It’s four years now since our former student Fiona completed her BA Hons in English and French at Stirling, and two years since she did her MSc in TESOL with us. The intervening period has seen Fiona working at a Language School in Edinburgh and taking up a post as a lectrice (ie an English Language Assistant) at the Université de Franche-Comté in Besançon back in Autumn 2015. Having been asked to stay on for a second year, Fiona is continuing to juggle the University-level teaching with work in a local Language School and has sent us an update on her adventures in France and in language teaching:
“Life continues in Besançon much as I left it in April, but with one major change: my two closest friends from last year have left, so my social life has taken quite a hit! Between seeing friends who are still here, though, and juggling my two jobs, I’m kept pretty busy. The new semester at the university got underway in September without any hitches and work resumed as normal at the language school after my five-month absence. At the university, things have been easier this time around. I’m teaching many of the same classes as last year, meaning that I know what I’m doing, much of the material is already prepared and I knew a lot of my students from last year which, if nothing else, was a blessing as it meant I didn’t have as many new names to learn. After the mild panic of having to teach it last year, phonetics is a breeze this semester. Even ‘transversal’ classes – language classes for non-specialists – are going more smoothly because I know what works well in the brochure and what to adapt. The only disappointment is that I don’t teach my favourite class from last year: 3rd year listening comprehension and oral expression. You win some, you lose some!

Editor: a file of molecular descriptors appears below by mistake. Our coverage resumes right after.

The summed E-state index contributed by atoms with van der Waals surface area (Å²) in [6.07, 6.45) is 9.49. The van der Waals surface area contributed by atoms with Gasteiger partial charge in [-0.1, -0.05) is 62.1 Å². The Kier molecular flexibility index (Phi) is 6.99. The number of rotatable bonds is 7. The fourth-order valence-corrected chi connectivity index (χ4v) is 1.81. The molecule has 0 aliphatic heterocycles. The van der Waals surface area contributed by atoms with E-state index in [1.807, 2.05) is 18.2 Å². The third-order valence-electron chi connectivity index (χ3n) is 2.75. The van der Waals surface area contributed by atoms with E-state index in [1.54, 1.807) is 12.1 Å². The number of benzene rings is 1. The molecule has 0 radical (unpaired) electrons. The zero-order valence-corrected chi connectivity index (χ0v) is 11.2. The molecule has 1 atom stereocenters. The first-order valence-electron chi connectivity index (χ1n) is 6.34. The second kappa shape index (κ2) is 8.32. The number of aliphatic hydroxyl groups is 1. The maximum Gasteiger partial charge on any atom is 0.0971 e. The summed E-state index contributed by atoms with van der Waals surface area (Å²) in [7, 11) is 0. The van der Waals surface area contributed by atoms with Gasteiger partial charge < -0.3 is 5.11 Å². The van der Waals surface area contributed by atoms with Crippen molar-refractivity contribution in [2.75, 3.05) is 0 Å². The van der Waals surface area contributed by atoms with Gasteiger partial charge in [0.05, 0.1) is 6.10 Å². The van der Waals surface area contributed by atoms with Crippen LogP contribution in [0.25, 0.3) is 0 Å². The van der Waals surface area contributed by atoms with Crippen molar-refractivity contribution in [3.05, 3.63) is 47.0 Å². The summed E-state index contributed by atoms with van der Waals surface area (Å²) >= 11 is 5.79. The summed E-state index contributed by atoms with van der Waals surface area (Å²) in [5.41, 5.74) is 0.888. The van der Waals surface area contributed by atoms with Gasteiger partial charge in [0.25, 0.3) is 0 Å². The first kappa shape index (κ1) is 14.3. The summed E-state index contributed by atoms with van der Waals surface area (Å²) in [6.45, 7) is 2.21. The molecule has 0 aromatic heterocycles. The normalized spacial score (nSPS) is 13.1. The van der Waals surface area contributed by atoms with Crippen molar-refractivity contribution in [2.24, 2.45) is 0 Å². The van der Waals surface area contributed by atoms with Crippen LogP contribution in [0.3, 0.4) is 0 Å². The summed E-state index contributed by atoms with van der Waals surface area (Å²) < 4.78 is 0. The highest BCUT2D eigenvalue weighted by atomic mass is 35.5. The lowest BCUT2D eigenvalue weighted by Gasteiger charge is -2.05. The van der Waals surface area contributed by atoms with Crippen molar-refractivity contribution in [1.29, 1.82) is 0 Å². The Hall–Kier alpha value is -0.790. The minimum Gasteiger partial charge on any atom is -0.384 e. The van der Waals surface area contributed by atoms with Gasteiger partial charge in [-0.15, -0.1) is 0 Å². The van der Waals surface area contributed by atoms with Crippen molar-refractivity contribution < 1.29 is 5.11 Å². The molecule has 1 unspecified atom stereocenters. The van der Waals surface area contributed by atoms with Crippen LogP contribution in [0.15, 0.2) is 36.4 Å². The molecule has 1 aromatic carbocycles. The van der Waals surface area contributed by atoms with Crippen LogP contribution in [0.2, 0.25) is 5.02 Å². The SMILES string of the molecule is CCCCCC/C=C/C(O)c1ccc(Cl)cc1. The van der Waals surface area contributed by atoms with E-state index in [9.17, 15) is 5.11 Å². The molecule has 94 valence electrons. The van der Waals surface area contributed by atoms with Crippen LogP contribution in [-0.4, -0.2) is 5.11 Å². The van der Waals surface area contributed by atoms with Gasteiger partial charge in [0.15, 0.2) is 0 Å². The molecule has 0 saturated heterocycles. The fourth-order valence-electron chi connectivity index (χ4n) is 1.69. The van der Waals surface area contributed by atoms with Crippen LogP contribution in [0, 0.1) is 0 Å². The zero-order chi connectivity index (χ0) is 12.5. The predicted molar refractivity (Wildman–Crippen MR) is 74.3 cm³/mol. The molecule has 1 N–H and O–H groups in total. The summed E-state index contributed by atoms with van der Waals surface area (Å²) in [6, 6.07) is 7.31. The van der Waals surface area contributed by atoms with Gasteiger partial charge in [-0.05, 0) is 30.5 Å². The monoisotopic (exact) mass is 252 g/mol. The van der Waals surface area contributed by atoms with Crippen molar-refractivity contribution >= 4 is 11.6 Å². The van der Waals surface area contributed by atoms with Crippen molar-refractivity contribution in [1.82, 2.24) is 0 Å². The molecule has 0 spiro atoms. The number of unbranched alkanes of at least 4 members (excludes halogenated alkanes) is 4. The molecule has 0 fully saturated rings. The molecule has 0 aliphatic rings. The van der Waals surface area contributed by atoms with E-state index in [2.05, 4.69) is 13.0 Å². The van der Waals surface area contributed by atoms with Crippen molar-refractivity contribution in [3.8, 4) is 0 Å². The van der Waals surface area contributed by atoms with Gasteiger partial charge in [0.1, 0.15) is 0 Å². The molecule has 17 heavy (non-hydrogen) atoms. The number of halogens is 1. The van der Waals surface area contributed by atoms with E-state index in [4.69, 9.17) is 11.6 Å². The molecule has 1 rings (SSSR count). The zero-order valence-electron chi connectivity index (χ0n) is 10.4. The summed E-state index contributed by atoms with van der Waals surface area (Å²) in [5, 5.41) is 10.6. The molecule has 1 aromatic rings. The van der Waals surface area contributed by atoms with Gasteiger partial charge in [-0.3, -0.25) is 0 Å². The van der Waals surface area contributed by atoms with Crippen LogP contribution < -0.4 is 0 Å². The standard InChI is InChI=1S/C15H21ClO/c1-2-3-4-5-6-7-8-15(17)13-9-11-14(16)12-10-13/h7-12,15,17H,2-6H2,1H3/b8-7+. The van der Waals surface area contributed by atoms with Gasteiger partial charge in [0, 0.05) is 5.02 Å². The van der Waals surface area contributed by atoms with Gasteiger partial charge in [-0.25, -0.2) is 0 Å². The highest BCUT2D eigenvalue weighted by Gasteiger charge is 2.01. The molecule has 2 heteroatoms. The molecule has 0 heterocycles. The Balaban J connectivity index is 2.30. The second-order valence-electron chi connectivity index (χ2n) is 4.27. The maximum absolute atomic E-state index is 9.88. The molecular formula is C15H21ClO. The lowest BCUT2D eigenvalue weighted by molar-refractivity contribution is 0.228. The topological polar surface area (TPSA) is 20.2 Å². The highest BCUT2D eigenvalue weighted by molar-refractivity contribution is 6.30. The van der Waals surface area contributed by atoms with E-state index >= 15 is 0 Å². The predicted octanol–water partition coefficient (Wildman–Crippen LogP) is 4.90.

At the language school, too, I’m finding that lesson preparation comes more naturally and takes less time. I can reuse material from last year and, with experience, preparing new resources has become much easier. Back in September, I also started to ‘work’ with a lovely family, tutoring two teenagers in English once a week. I say ‘tutoring’: both of them speak almost perfect English having lived in the UK for a few years, so my role is to help them maintain their level. I go to their house, chat to each of them for a while and then stay for dinner. To be honest, I see it more as socialising than working!
Teaching at the university finishes at the beginning of December, so I have just a couple of weeks to go. After that, I’ll have some invigilation to do, speaking exams to help with and I’ll be working at the language school right up until I head home for Christmas. I have a friend coming to visit in December, so our plan is to soak up the festive atmosphere by indulging in a spot of Christmas market hopping before flying home together on the 18th for a much-needed break.”
Thanks once again to Fiona for this update and enjoy the well-earned Christmas break when it comes!